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Life and dignity at risk – the water, sanitation and hygiene sector in Liberia

The dire state of water, sanitation and hygiene (WASH) services in Liberia constitutes a public health crisis that is killing Liberians and robbing many more of their dignity: three out of four people have no access to safe water, six out of seven are without access to safe sanitation facilities, and altogether unsafe water, sanitation and hygiene practices cause 18 per cent of all deaths in Liberia. This new paper from the Liberia WASH Consortium argues that these deaths can be prevented, but that Liberia’s government and donors need to rise to some serious challenges. These include speeding up coordination of policies and institutions; increasing the woefully inadequate government and donor financing in order to fill the $94 million financing gap; and dramatically improving aid coordination in the WASH sector. The challenges are serious, but can and must be met in order to halt the scandal of preventable disease and deaths – the denial of life and dignity – that confront millions of people in Liberia through lack of safe water and sanitation.

TitleLife and dignity at risk – the water, sanitation and hygiene sector in Liberia
Publication TypeMiscellaneous
Year of Publication2010
AuthorsSitali, M.
Paginationi, 28 p. : 2 fig., 6 tab.
Date Published2010-06-01
PublisherLiberia WASH Consortium
Place PublishedMonrovia, Liberia
Keywordsfinancing, institutional framework, liberia, policies, sanitation, sdiafr, sdipol, statistics, water supply
Abstract

The dire state of water, sanitation and hygiene (WASH) services in Liberia constitutes a public health crisis that is killing Liberians and robbing many more of their dignity: three out of four people have no access to safe water, six out of seven are without access to safe sanitation facilities, and altogether unsafe water, sanitation and hygiene practices cause 18 per cent of all deaths in Liberia. This new paper from the Liberia WASH Consortium argues that these deaths can be prevented, but that Liberia’s government and donors need to rise to some serious challenges. These include speeding up coordination of policies and institutions; increasing the woefully inadequate government and donor financing in order to fill the $94 million financing gap; and dramatically improving aid coordination in the WASH sector. The challenges are serious, but can and must be met in order to halt the scandal of preventable disease and deaths – the denial of life and dignity – that confront millions of people in Liberia through lack of safe water and sanitation.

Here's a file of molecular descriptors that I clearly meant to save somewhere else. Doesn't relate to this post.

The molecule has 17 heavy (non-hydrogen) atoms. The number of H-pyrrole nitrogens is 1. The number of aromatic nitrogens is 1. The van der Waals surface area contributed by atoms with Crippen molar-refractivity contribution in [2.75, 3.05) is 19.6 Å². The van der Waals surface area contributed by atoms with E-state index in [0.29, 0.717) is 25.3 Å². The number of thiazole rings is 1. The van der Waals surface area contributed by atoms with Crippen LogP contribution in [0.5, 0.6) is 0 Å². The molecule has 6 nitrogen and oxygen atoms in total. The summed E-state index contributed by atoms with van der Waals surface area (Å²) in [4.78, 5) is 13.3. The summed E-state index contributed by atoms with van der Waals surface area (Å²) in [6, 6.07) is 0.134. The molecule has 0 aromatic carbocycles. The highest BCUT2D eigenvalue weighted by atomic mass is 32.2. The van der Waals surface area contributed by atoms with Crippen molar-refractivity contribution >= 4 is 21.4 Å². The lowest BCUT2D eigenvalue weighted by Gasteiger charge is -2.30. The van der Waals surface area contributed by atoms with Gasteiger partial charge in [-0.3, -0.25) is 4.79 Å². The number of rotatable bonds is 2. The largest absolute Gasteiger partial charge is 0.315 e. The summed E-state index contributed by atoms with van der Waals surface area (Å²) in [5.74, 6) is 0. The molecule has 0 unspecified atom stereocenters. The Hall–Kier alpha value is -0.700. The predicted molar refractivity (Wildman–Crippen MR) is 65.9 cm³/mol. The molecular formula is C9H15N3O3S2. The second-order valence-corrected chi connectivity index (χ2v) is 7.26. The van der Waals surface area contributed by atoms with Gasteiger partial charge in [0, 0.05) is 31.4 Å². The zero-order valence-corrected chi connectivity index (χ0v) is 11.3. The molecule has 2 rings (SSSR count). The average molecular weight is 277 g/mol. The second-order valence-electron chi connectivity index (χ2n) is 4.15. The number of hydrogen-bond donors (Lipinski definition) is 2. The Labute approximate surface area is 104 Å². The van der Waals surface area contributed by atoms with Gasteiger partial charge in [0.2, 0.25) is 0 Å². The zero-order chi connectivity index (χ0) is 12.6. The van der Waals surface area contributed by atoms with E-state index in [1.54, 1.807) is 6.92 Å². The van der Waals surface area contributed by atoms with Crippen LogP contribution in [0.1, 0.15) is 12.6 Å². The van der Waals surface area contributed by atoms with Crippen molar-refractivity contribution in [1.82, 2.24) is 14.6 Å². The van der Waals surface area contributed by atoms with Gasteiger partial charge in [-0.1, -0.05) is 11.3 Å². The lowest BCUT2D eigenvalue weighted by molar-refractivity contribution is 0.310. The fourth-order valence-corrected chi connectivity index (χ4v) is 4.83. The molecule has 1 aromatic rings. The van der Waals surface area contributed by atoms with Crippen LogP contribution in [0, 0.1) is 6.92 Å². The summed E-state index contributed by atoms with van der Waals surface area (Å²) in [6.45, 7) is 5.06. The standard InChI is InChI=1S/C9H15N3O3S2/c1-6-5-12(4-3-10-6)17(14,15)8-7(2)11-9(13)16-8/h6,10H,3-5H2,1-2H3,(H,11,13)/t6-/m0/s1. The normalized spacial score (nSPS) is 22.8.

Custom 1824, 202.3

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The copyright of the documents on this site remains with the original publishers. The documents may therefore not be redistributed commercially without the permission of the original publishers.